The government has decided to carry out three kinds of changes in the Union Budget: to advance its presentation by 27 days, to do away with a separate railway budget and to dispense with Plan-non-Plan dichotomy in expenditure.
All three make sense, but Budget reform has to go further, to incorporate a multi-year time horizon and shift to outcome-linked expenditure management, as had been recommended by a committee headed by C Rangarajan in 2011. Similarly, counting disinvestment proceeds as non-borrowed capital receipts to reduce the fiscal deficit fails to conform to the International Monetary Fund’s standard of measuring the gross public sector borrowing requirement. We hope these changes would also be made, while the Budget overhaul is on.
Advancing the presentation of the Budget, so as to allow Parliament to vote on tax and spending proposals before the beginning of the new financial year on April 1, is a good idea. It would do away with the need for a vote on account and allow new direct tax measures to have a full year’s play. Members of Parliament will have to work hard over two months to vet Budget proposals, for this to work. We do not expect our people’s representatives to resent such labour. The distinction of expenditure between Plan and non-Plan had become dysfunctional, and hindered holistic evaluation of the outcome achieved via the two modes of spending. In any case, with planning and Plans having been phased out, this distinction also had to go. Expenditure will now be classified as revenue (current) or capital (with future income/expenditure implications).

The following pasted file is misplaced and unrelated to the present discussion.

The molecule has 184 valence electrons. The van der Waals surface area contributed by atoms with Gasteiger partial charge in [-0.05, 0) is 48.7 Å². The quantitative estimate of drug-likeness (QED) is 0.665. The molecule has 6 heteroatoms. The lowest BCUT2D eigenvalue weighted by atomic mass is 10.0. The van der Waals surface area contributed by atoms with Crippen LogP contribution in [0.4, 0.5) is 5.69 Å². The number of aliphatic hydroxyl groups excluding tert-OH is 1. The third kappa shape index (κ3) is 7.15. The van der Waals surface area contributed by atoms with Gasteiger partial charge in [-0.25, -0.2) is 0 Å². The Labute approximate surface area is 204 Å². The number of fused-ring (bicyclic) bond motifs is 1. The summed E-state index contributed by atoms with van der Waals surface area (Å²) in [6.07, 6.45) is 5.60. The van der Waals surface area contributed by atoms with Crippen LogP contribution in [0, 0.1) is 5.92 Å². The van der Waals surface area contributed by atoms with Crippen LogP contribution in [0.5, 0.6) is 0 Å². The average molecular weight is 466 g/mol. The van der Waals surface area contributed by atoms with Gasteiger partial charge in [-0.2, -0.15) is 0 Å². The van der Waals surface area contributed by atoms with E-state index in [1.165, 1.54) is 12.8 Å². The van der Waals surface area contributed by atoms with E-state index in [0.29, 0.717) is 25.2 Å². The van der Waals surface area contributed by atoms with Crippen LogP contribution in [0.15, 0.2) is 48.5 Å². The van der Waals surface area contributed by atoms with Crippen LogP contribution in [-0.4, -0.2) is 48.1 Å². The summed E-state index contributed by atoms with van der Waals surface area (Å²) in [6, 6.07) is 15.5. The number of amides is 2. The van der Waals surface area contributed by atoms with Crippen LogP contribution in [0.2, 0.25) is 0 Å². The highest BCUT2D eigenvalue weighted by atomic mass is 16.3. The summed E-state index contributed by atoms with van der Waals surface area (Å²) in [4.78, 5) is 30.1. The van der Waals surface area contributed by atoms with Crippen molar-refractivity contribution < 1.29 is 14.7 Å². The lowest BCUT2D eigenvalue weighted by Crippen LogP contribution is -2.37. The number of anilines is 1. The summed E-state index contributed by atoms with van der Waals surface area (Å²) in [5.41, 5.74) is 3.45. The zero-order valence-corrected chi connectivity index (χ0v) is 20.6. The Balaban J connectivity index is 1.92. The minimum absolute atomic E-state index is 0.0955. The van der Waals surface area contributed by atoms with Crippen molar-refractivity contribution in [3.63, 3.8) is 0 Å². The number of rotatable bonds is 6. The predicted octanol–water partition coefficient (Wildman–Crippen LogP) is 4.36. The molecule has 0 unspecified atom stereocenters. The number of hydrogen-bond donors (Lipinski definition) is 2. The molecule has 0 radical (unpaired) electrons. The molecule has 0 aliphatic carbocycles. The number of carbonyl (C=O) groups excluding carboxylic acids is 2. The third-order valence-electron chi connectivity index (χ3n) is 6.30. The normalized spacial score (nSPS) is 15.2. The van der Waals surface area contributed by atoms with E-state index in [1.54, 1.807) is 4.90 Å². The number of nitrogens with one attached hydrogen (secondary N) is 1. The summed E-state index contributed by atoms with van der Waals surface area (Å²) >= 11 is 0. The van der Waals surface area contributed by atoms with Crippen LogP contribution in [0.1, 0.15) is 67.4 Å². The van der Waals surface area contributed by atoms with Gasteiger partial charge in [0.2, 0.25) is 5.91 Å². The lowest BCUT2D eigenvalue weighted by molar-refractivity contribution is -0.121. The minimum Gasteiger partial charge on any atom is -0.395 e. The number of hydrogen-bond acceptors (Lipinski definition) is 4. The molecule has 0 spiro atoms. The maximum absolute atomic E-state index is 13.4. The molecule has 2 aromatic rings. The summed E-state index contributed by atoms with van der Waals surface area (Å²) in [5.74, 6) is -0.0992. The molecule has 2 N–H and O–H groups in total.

The Railways should be corporatised and cease to be a government wing. Not having a separate budget for it prepares the ground for such a change. The railway budget had evolved into a slippery slope down which the Railways slide into populist waste and inefficiency. In the interim, till the Railways are corporatised, their accounts will have to be scrutinised by a committee of Parliament. However, there is no logical reason why a merged Budget should scrap dividend payments by the Railways.